DIRECTED BY Brad BirdSTARS George Clooney, Britt Robertson
Until I sat next to a rotund, middle-aged woman at the Patch Adams screening back in 1998, I had never before heard the term JoyGerm. But as she cheerfully explained to me before the picture commenced, being a self-described JoyGerm – yes, it’s a real thing; there’s even a National JoyGerm Day! – meant that she was always happy because she perpetually found joy in the world around her, and thus she always had a reason to smile.
Initially annoyed with her (announcing and thus calling attention to her own convictions put me in mind of Jehovah’s Witnesses peppily knocking on doors), I still tolerated her far better than I did the atrocious Robin Williams movie that unspooled before us, a grotesquerie that ended up heading my 10 Worst list for that year. Naturally, she loved it – after all, her JoyGermness embraced its feel-good vibes from first sickening frame to last.
Tomorrowland is a movie that in one sense is geared toward JoyGerms. It’s not an atrocity like Patch Adams (thank the Lord!), but it shares DNA in that it seeks to be a positive and uplifting experience and, damn it, it’s going to grab you by the lapels and vigorously shake you until you agree!
It’s full of up-with-people messages and liberal ideals and progressive viewpoints – all good stuff, especially when being turned into policies by politicians. But on the movie screen, such stances need to be organically woven into the fabric of the piece; otherwise, you end up with a heavy-handed, preachy screed. You end up with Tomorrowland.
The title is of course the ultimate product placement – this is a Disney-backed movie, and the Disney theme parks have a Tomorrowland, so … yeah… — but in the context of the film, it refers to a magical place hidden from view from most of the world, a futuristic realm that can only be accessed by those who have been given a special pin by a young girl named Athena (Raffey Cassidy). Young Frank Walker (Thomas Robinson) receives such a pin at the 1964 World’s Fair, as does Casey Newton (Britt Robertson) in the present day. Both have been chosen because of their eternal optimism and hopes for a brighter future, but over the decades, Frank (now played as an adult by George Clooney) has become disillusioned, and it’s up to Casey and Athena to bring him around and in the process save the world from …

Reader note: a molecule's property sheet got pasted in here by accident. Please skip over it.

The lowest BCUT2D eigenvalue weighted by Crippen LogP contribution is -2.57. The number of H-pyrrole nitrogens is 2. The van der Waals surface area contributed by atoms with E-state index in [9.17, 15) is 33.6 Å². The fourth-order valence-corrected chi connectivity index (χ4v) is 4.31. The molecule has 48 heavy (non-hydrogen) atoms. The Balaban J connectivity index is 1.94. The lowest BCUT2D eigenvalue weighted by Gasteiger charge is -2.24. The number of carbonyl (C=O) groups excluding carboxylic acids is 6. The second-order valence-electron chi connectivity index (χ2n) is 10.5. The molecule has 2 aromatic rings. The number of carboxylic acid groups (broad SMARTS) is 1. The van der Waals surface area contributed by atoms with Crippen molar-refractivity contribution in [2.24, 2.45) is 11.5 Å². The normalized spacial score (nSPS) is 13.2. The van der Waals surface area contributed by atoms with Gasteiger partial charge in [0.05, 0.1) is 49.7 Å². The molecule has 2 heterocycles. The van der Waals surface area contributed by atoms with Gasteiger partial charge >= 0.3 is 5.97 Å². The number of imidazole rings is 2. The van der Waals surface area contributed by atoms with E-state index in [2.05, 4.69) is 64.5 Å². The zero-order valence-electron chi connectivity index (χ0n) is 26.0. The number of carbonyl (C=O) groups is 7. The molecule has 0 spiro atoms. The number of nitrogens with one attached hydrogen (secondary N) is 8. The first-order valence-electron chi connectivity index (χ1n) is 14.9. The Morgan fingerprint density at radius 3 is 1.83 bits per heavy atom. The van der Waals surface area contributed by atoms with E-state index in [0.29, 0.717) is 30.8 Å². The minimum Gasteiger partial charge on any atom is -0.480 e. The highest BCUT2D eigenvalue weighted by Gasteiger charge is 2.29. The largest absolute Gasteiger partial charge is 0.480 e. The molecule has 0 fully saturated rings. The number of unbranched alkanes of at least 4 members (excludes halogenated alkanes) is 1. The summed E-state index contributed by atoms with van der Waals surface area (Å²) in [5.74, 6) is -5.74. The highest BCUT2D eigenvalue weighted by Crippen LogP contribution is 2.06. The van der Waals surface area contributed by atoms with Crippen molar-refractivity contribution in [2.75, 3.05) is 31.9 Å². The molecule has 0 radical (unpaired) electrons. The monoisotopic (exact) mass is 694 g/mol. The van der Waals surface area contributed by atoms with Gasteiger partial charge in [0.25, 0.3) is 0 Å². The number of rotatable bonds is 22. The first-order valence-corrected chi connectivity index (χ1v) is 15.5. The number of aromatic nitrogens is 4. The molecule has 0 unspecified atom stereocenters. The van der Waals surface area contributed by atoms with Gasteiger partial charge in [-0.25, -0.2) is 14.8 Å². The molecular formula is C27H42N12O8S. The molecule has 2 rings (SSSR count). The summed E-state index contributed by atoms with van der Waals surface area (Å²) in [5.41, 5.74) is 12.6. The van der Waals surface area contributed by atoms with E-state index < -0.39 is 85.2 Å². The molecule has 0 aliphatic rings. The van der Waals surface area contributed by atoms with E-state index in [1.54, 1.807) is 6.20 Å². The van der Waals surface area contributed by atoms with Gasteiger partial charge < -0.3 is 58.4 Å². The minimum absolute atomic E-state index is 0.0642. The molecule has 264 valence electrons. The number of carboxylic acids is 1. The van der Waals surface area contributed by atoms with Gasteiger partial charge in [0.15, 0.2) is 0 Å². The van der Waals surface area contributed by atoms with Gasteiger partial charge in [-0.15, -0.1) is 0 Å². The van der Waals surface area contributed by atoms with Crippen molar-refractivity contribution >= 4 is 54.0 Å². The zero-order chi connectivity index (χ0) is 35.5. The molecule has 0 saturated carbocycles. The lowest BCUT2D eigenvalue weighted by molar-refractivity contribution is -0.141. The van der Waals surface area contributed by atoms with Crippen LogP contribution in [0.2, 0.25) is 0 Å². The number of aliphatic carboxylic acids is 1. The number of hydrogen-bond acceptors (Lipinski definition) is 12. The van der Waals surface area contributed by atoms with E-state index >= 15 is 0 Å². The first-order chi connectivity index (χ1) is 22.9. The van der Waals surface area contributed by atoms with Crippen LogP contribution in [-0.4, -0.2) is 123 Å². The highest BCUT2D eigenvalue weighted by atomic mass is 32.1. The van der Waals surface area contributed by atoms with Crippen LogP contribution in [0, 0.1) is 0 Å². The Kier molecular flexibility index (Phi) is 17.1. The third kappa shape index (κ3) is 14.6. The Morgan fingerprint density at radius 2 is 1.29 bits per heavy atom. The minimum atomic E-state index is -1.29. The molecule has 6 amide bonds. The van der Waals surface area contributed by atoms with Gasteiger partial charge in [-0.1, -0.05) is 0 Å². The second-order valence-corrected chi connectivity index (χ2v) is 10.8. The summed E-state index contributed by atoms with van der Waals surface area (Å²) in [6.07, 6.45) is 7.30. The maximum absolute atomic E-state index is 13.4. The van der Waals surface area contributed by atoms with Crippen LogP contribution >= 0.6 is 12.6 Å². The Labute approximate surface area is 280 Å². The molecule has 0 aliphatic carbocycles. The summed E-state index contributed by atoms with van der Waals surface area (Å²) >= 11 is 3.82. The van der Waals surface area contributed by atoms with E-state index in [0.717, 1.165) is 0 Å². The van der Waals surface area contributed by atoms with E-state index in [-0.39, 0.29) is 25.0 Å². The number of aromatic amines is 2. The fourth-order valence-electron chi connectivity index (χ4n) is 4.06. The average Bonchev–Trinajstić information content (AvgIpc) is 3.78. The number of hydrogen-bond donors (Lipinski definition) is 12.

Well, I won’t spoil it, but let’s just say this is the sort of movie in which a discussion of global warming plays a supporting role and the senselessness of Hollywood movies and video games receives its obligatory culture-war spanking. In a way, this is Brad Bird’s Interstellar, as a hugely successful filmmaker (Bird’s behind such shining gems as Ratatouille, The Incredibles and Mission: Impossible – Ghost Protocol) finds that he has enough clout to wrap his personal philosophies into a multimillion dollar production without studio executives even balking.
But whereas Interstellar at least attempted to provide shades of complexity to its creator’s musings, Tomorrowland is belligerently in-your-face and straightforward with its intentions, dissolving into a final third that becomes unbearably didactic. Bird’s soap box stance would be easier to take if it were in the service of an engaging film, but even on a basic storytelling level, this picture too often fails, particularly in its surface examination of Tomorrowland itself.
Indeed, for a movie ostensibly about imagination and wonder, the entire project has an empty, mechanical feel about it, with splashy effects that engage the eyes but not the senses, and ham-fisted attempts at symbolism.
Clooney receives the star billing, and he’s acceptable in the picture, but the triumphant performances belong to Cassidy and Robertson. The turns by these two actresses go a long way toward salvaging huge chunks of the movie – whenever they’re absent from the screen or even relegated to the sidelines, Tomorrowland proves to be about as stale as yesterday’s bagels.